While fifth-year seniors Pridgeon and Knox earned the starting jobs last year because of their experience, Davis could well prove to be an upgrade this season. He has all the tools to not only become a star of Ohio State’s offensive line but one of the best guards in all of college football.
Listed at 6-foot-4 and 313 pounds, Davis has impressive power and physicality. He’s already demonstrated the ability to knock defenders off their feet with pancake blocks and to win battles of strength at the line of scrimmage. He also has excellent quickness for a man of his size, giving him the ability to accelerate to the second level and pick up blocks in space.
He made some of the mistakes you’d expect an inexperienced offensive lineman to make in his first two starts last season, and he hasn’t seen enough playing time yet to truly be put to the test. Given that, the expectation that he could emerge as a star up front for the Buckeyes this season is mostly all conjecture, based more on his lofty ranking coming out of high school than anything he’s done in scarlet and gray so far.
Even so, it’s apparent that he has the potential to develop into a dominant guard, and both Ohio State head coach Ryan Day and offensive line coach Greg Studrawa spoke highly of his continued improvement this spring.
“He’s having a heck of a spring,” Studrawa said in April.
Given the lack of experience on Ohio State’s offensive line, Davis knows he is expected to be a leader of the unit this year even though he will be a first-year starter, and he’s working hard to ensure that he’ll be up to the challenge.
“I feel like I’m ready,” Davis said after the spring game. “I just got to keep on working on getting better and working out hard this summer and leading the summer workouts, leading all the young guys that come in and all the new guys that come in, and I think I could be ready for that role.”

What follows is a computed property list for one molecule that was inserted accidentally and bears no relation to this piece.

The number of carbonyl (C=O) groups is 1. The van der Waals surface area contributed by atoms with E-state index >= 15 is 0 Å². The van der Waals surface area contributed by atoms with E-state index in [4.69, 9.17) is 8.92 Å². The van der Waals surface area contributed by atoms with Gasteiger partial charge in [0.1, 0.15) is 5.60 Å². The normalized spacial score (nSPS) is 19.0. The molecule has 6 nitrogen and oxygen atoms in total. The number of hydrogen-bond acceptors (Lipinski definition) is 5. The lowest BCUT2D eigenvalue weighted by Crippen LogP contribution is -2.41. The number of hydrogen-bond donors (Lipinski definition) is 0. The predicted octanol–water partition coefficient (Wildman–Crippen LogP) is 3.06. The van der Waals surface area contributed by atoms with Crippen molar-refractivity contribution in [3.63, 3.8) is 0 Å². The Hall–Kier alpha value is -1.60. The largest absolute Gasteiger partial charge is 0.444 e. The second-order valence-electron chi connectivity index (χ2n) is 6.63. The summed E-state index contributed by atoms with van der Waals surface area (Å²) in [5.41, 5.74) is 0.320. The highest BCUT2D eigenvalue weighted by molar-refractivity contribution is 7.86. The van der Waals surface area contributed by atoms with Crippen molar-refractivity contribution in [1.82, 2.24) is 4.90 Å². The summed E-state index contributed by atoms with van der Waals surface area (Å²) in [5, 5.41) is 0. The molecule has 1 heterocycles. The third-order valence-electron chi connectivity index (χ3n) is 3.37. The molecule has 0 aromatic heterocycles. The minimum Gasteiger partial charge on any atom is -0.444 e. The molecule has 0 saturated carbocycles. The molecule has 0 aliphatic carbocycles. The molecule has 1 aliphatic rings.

If Davis performs up to expectations this season, he should jump onto the radar of NFL scouts. He’s been expected to be a future early-round NFL draft pick since before he even stepped foot on Ohio State’s campus, and he still has that potential.
That said, Ohio State has had only two offensive linemen enter the NFL draft after just three years since 1997, and both of them – Orlando Pace and Michael Jordan – were three-year starters who earned spots in the lineup right away as true freshmen.
With that in mind, it would be at least a mild surprise if Davis enters the 2020 NFL draft after this season – no matter how well he performs – and there’s reason to think he’ll be a core part of Ohio State’s offensive line for at least the next two years, if not three.
Davis should be in line to be Ohio State’s starting right guard as long as he sticks around, and his opportunity to be a team leader will only grow with each year, potentially putting him in position to be a team captain in 2020 and/or 2021.
There’s no guarantee that Davis will stay beyond this season, but offensive linemen typically start for multiple years at the collegiate level before moving on to the NFL, and two or three seasons could give Davis the opportunity to progressively improve his performance and his subsequent draft stock.
With limited depth that currently needs to be built up on the guard depth chart behind him, Ohio State will certainly hope to keep Davis in Columbus as long as possible, and three remaining seasons of eligibility give Davis plenty of time to make his mark on the Buckeyes and make good on the hype that has followed him to this point.